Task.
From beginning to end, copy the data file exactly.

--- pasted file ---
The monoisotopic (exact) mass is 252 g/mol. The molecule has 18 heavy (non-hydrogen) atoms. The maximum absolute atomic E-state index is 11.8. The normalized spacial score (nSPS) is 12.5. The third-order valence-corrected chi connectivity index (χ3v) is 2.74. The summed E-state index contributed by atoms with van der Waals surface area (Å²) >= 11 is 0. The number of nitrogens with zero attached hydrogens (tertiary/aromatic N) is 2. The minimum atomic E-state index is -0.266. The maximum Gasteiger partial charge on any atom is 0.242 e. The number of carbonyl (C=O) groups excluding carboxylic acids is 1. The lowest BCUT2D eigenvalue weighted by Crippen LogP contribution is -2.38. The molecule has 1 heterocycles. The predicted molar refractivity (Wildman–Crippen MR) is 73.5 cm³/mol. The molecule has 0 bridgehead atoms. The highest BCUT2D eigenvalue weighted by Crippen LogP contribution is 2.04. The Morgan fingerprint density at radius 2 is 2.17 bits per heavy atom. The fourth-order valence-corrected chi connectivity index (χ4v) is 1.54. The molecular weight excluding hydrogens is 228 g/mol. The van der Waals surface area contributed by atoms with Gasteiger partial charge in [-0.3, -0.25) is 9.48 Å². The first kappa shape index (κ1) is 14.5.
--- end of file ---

The monoisotopic (exact) mass is 252 g/mol. The molecule has 18 heavy (non-hydrogen) atoms. The maximum absolute atomic E-state index is 11.8. The normalized spacial score (nSPS) is 12.5. The third-order valence-corrected chi connectivity index (χ3v) is 2.74. The summed E-state index contributed by atoms with van der Waals surface area (Å²) >= 11 is 0. The number of nitrogens with zero attached hydrogens (tertiary/aromatic N) is 2. The minimum atomic E-state index is -0.266. The maximum Gasteiger partial charge on any atom is 0.242 e. The number of carbonyl (C=O) groups excluding carboxylic acids is 1. The lowest BCUT2D eigenvalue weighted by Crippen LogP contribution is -2.38. The molecule has 1 heterocycles. The predicted molar refractivity (Wildman–Crippen MR) is 73.5 cm³/mol. The molecule has 0 bridgehead atoms. The highest BCUT2D eigenvalue weighted by Crippen LogP contribution is 2.04. The Morgan fingerprint density at radius 2 is 2.17 bits per heavy atom. The fourth-order valence-corrected chi connectivity index (χ4v) is 1.54. The molecular weight excluding hydrogens is 228 g/mol. The van der Waals surface area contributed by atoms with Gasteiger partial charge in [-0.3, -0.25) is 9.48 Å². The first kappa shape index (κ1) is 14.5.